Skip out for beer during commercials,
Because the revolution will not be televised.

The revolution will not be televised.
The revolution will not be brought to you by Xerox
In 4 parts without commercial interruptions.
The revolution will not show you pictures of Nixon
blowing a bugle and leading a charge by John
Mitchell, General Abrams and Spiro Agnew to eat
hog maws confiscated from a Harlem sanctuary.
The revolution will not be televised.

The revolution will not be brought to you by the
Schaefer Award Theatre and will not star Natalie
Woods and Steve McQueen or Bullwinkle and Julia.
The revolution will not give your mouth sex appeal.
The revolution will not get rid of the nubs.
The revolution will not make you look five pounds
thinner, because the revolution will not be televised, Brother.

There will be no pictures of you and Willie May
pushing that shopping cart down the block on the dead run,
or trying to slide that color television into a stolen ambulance.
NBC will not be able predict the winner at 8:32
or report from 29 districts.
The revolution will not be televised.

There will be no pictures of pigs shooting down
brothers in the instant replay.
There will be no pictures of pigs shooting down
brothers in the instant replay.
There will be no pictures of Whitney Young being
run out of Harlem on a rail with a brand new process.
There will be no slow motion or still life of Roy
Wilkens strolling through Watts in a Red, Black and
Green liberation jumpsuit that he had been saving
For just the proper occasion.

Green Acres, The Beverly Hillbillies, and Hooterville
Junction will no longer be so damned relevant, and
women will not care if Dick finally gets down with
Jane on Search for Tomorrow because Black people
will be in the street looking for a brighter day.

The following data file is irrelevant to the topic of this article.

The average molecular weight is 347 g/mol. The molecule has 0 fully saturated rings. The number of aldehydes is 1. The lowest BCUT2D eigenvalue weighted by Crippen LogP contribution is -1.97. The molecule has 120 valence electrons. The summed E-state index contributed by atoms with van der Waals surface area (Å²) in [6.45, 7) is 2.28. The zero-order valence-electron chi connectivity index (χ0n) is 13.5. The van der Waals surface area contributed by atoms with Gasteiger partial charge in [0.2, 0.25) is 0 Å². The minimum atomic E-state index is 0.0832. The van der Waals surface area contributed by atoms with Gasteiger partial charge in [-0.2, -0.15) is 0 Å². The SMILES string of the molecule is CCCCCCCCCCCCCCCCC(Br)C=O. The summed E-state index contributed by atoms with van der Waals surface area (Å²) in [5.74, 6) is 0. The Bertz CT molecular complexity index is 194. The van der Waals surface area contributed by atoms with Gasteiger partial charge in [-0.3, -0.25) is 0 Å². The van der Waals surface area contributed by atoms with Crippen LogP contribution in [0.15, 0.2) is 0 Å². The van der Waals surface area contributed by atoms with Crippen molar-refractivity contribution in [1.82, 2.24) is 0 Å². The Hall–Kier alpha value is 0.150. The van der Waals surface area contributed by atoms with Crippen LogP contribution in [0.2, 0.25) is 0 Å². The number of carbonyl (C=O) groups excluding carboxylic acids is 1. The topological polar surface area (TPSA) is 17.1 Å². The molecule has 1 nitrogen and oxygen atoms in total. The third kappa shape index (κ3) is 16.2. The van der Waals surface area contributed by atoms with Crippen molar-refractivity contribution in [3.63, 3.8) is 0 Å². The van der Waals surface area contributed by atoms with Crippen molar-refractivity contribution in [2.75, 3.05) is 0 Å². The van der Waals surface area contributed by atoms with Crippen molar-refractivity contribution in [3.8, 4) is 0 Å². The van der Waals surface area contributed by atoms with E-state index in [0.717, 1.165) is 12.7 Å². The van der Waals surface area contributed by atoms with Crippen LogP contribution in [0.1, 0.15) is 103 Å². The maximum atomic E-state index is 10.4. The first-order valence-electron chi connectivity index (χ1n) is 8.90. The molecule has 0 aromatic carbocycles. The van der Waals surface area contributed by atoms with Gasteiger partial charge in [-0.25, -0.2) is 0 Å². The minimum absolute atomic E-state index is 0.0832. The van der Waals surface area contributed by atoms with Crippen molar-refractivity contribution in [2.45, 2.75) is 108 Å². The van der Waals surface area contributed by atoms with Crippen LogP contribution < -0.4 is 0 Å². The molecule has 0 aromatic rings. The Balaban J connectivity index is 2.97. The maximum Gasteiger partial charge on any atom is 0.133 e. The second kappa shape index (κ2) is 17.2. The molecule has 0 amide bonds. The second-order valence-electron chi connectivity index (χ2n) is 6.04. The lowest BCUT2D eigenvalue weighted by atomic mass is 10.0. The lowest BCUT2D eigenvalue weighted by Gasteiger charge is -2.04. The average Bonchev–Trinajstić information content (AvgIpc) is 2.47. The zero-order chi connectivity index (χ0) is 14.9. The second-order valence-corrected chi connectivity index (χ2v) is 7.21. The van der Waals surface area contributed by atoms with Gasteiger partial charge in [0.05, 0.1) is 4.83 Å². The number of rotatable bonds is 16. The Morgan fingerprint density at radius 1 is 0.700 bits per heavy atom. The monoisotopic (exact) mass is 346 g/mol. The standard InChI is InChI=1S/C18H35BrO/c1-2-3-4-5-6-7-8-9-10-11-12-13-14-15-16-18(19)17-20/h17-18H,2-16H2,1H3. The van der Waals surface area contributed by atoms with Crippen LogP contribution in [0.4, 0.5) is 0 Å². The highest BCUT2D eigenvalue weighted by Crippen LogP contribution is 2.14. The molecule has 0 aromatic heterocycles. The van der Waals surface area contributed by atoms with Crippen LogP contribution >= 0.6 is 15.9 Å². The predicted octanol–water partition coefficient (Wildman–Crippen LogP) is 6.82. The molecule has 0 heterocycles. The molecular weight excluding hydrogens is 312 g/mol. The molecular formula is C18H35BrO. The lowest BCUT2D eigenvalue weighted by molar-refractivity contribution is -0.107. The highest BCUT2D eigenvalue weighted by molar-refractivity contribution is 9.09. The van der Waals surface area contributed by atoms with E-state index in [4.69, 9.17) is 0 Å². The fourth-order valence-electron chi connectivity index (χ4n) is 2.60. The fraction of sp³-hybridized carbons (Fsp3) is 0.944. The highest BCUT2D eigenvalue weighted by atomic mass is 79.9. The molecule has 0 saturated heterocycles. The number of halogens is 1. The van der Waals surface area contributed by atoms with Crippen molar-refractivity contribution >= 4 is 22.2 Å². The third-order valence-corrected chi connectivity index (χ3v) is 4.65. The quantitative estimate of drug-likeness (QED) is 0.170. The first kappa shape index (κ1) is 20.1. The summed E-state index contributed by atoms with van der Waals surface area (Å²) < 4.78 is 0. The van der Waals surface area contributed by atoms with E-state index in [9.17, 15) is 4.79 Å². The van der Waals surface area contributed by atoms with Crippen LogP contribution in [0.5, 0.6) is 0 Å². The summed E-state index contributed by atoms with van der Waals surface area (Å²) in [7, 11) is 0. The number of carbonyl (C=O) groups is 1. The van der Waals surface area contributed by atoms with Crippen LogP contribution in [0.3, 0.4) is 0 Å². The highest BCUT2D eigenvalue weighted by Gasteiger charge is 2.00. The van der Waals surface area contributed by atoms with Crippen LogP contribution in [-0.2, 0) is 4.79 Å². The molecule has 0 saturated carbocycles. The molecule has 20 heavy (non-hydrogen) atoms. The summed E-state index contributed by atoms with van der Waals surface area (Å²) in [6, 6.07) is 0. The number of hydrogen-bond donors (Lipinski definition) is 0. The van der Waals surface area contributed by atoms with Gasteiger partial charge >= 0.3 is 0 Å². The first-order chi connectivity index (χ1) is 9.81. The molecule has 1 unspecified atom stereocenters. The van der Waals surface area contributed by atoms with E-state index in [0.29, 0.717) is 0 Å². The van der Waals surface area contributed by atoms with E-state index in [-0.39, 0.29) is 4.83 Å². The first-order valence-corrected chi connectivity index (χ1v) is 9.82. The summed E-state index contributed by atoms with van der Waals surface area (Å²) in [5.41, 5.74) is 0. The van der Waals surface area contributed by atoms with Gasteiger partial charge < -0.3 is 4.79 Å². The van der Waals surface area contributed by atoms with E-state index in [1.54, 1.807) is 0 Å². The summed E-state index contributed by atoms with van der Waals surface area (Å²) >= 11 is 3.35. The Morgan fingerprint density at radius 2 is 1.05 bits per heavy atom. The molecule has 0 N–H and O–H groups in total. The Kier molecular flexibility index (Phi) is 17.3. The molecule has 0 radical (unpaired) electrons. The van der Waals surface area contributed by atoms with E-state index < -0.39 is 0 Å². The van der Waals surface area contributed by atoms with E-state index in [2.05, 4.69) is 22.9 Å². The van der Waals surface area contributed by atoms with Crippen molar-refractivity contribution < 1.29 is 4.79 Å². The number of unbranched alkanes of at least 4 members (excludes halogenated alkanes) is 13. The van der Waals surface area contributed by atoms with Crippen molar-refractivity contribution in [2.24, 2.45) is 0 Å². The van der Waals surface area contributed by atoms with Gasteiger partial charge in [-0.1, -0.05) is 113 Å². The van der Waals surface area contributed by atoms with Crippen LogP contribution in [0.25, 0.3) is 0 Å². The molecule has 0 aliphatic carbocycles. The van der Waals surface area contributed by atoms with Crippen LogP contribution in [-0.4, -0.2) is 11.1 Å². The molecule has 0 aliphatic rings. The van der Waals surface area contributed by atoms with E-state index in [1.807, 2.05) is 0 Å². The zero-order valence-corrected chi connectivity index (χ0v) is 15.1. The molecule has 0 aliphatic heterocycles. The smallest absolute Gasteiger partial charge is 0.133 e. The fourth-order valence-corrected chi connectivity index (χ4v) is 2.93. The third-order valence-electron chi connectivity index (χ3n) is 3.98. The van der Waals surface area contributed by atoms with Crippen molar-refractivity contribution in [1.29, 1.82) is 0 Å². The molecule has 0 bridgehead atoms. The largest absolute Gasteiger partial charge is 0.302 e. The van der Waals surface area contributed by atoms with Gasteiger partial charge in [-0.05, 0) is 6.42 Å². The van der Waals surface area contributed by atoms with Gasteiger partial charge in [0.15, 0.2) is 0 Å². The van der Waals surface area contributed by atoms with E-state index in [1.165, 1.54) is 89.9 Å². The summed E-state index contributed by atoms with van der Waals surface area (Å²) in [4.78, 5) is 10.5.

The revolution will not be televised.

There will be no highlights on the eleven o’clock
news and no pictures of hairy armed women
liberationists and Jackie Onassis blowing her nose.
The theme song will not be written by Jim Webb,
Francis Scott Key, nor sung by Glen Campbell, Tom
Jones, Johnny Cash, Englebert Humperdink, or the Rare Earth.
The revolution will not be televised.

The revolution will not be right back after a message
about a white tornado, white lightning, or white people.
You will not have to worry about a dove in your
bedroom, a tiger in your tank, or the giant in your toilet bowl.
The revolution will not go better with Coke.
The revolution will not fight the germs that may cause bad breath.
The revolution will put you in the driver’s seat.

The revolution will not be televised, will not be televised,
will not be televised, will not be televised.
The revolution will be no re-run brothers;
The revolution will be live.

Hitmakers Reborn: Etta James and Gil Scott-Heron

Twice, artists who died in the past year have been reborn as hitmakers through the miracle of musical merger.

Both Etta James and Gil Scott-Heron play posthumous parts in two irresistible and near-perfect records—even if only a small number of listeners know exactly what they are listening to and who made these records the success they are.